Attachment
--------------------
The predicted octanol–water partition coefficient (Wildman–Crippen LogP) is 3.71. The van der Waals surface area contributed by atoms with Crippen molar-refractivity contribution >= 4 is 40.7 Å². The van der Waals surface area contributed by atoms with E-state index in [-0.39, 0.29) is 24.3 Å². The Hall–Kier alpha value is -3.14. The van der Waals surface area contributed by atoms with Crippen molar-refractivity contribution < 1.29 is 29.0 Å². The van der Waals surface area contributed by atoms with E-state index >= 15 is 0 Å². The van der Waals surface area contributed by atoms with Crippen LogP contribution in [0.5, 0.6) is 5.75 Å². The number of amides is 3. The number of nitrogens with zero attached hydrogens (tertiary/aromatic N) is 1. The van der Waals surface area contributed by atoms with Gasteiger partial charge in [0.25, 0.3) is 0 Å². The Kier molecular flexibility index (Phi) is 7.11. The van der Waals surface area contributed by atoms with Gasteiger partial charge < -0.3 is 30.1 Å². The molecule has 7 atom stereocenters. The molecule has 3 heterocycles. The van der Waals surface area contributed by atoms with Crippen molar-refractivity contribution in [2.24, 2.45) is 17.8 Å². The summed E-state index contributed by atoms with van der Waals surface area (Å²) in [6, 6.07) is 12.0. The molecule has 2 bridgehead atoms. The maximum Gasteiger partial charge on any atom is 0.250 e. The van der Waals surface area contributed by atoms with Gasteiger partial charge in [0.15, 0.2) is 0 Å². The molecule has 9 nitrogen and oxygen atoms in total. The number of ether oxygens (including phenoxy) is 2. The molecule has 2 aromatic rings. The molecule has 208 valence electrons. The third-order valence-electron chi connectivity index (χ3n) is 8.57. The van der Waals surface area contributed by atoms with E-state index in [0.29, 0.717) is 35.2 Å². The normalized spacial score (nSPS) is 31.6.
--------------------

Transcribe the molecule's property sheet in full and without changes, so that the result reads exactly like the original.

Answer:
The predicted octanol–water partition coefficient (Wildman–Crippen LogP) is 3.71. The van der Waals surface area contributed by atoms with Crippen molar-refractivity contribution >= 4 is 40.7 Å². The van der Waals surface area contributed by atoms with E-state index in [-0.39, 0.29) is 24.3 Å². The Hall–Kier alpha value is -3.14. The van der Waals surface area contributed by atoms with Crippen molar-refractivity contribution < 1.29 is 29.0 Å². The van der Waals surface area contributed by atoms with E-state index >= 15 is 0 Å². The van der Waals surface area contributed by atoms with Crippen LogP contribution in [0.5, 0.6) is 5.75 Å². The number of amides is 3. The number of nitrogens with zero attached hydrogens (tertiary/aromatic N) is 1. The van der Waals surface area contributed by atoms with Gasteiger partial charge in [0.25, 0.3) is 0 Å². The Kier molecular flexibility index (Phi) is 7.11. The van der Waals surface area contributed by atoms with Gasteiger partial charge < -0.3 is 30.1 Å². The molecule has 7 atom stereocenters. The molecule has 3 heterocycles. The van der Waals surface area contributed by atoms with Crippen molar-refractivity contribution in [2.24, 2.45) is 17.8 Å². The summed E-state index contributed by atoms with van der Waals surface area (Å²) in [6, 6.07) is 12.0. The molecule has 2 bridgehead atoms. The maximum Gasteiger partial charge on any atom is 0.250 e. The van der Waals surface area contributed by atoms with Gasteiger partial charge in [0.15, 0.2) is 0 Å². The molecule has 9 nitrogen and oxygen atoms in total. The number of ether oxygens (including phenoxy) is 2. The molecule has 2 aromatic rings. The molecule has 208 valence electrons. The third-order valence-electron chi connectivity index (χ3n) is 8.57. The van der Waals surface area contributed by atoms with E-state index in [0.29, 0.717) is 35.2 Å². The normalized spacial score (nSPS) is 31.6.